216 F.2d 808 (8th Cir. 1954), 15016, Lanza v. Carroll

Docket Nº:15016, 15017, 15018.
Citation:216 F.2d 808
Case Date:July 30, 1954
Court:United States Courts of Appeals, Court of Appeals for the Eighth Circuit

Page 808

216 F.2d 808 (8th Cir. 1954)



CARROLL et al.







Nos. 15016, 15017, 15018.

United States Court of Appeals, Eighth Circuit.

July 30, 1954

Rehearing Denied in 15016 Aug. 24, 1954.

Rehearing Denied in 15017, 15018 Dec. 15, 1954.

Page 809

[Copyrighted Material Omitted]

Page 810

Alston Jennings, Little Rock, Ark. (Bruce H. Shaw, Fort Smith, Ark., on the brief), for appellant.

Shields M. Goodwin, Little Rock, Ark., and Harold J. Fisher, Springfield, Mo. (Allen, Woolsey & Fisher, Springfield, Mo., Arthur N. Wood, Yellville, Ark., and Goodwin & Riffel, Little Rock, Ark., and Goodwin & Riffel, Little Rock, Ark., on

Before GARDNER, Chief Judge, and WOODROUGH and THOMAS, Circuit Judges.

THOMAS, Circuit Judge.

These three cases were consolidated for trial in the district court, tried to the court without a jury, judgments were entered in each case for plaintiffs and defendant appeals. The actions are all for damages for personal injuries to employees of a subcontractor, and Nos. 15, 017 and 15, 018 present one common question, namely, may a prime contractor be held liable for damages as a 'third-party' within the meaning of the Arkansas statute, § 81-1340, Ark.Stats., 1947, 1951 Supp., in an action brought by an employee of the subcontractor to recover damages for personal injuries sustained while at work on the project covered by the subcontract? No. 15, 016 presents the question whether the rights of the parties are determined by the laws of Arkansas or the laws of Missouri for damages for an injury sustained in the same accident as were the injuries complained of in Nos. 15, 017 and 15, 018.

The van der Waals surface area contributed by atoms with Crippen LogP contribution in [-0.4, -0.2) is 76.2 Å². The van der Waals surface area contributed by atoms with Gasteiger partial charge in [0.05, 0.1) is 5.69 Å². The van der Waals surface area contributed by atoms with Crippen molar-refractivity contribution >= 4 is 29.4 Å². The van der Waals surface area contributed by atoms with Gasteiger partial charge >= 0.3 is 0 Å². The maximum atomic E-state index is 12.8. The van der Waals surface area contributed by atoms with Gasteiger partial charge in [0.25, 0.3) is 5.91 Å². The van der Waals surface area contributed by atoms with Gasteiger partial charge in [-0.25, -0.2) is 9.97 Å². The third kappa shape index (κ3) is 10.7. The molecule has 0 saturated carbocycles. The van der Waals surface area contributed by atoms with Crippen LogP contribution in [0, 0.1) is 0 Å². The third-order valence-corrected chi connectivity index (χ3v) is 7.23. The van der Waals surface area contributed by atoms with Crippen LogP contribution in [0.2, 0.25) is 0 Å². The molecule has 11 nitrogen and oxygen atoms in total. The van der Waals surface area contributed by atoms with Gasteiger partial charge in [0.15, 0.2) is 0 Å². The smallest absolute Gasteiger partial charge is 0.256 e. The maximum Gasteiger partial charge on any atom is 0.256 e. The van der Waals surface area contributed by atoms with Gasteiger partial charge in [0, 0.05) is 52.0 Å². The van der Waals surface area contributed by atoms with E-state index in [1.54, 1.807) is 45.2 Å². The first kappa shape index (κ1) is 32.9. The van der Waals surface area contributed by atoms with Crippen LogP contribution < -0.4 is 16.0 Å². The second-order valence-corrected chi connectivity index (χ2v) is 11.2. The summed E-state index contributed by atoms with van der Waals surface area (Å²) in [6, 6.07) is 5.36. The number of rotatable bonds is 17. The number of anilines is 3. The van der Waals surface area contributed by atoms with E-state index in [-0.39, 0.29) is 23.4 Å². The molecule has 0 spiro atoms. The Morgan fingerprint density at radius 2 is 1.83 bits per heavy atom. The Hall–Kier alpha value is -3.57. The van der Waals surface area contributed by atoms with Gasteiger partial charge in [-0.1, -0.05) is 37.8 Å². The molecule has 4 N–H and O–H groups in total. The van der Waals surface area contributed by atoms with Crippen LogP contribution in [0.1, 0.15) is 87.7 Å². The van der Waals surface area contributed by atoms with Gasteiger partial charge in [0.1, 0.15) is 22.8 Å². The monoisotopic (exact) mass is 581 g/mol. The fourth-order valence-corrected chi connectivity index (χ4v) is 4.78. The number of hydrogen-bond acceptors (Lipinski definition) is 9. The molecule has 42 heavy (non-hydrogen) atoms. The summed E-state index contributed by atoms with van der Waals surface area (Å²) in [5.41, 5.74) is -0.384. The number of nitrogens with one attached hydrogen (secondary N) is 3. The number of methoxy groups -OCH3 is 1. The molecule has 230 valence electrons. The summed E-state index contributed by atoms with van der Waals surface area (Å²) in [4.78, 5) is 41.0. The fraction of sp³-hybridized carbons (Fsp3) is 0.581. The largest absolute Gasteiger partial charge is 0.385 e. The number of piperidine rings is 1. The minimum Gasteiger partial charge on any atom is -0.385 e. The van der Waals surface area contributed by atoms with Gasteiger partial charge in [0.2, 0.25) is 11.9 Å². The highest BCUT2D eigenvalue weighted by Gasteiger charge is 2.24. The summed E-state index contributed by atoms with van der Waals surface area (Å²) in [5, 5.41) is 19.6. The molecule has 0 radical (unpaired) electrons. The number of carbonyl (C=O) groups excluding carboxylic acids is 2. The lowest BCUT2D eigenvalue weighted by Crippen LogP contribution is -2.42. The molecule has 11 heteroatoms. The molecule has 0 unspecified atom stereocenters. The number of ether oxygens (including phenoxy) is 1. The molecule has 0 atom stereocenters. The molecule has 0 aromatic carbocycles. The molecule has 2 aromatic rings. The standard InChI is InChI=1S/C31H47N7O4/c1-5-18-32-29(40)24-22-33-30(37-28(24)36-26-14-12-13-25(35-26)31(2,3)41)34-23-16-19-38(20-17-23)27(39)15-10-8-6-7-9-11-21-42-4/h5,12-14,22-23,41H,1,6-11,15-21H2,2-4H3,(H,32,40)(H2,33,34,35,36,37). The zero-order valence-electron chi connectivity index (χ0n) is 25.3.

The accident in which the injuries complained of arose occurred in Arkansas on January 26, 1953. The actions in the Carroll case, No. 15, 016, and the Jennings case, No. 15, 017, were brought in the state court of Arkansas and removed to the district court on the ground of diversity. The Saint Paul-Mercury Indemnity Company case, No. 15, 018, was brought in the federal district court in the first instance, jurisdiction being predicated on diversity of citizenship.

The defendant Lanza is a citizen of Louisiana. The plaintiffs Hogan and Carroll are both citizens and residents of Missouri. Jennings and Sisney are citizens of Arkansas. The Indemnity Company is a Delaware corporation and carries the workmen's compensation insurance on Hogan for the benefit of his employees in both Missouri and Arkansas.

Carroll was a foreman and a regular employee of Hogan and had been for several years before the circumstances involved in this case occurred.

The defendant Lanza had a contract with the United States Government in connection with the construction of the Bull Shoals dam in Baxter County, Arkansas. On January 22, 1952, Hogan entered into a contract with Lanza, by the terms of which he agreed to furnish all labor and material and to do all the painting required by the Lanza contract. But there was a special contract for doing the job involved in these cases. On November 7, 1952, Hogan submitted a bid to Lanza by letter to paint 18 'trash racks', saying 'After racks have been set in upright position and arranged so as to be accessible for painting, all areas * * * are to be given three coats of Coal Tar Paint as specified by Army Engineers * * *.' The offer was accepted on November 14, 1952.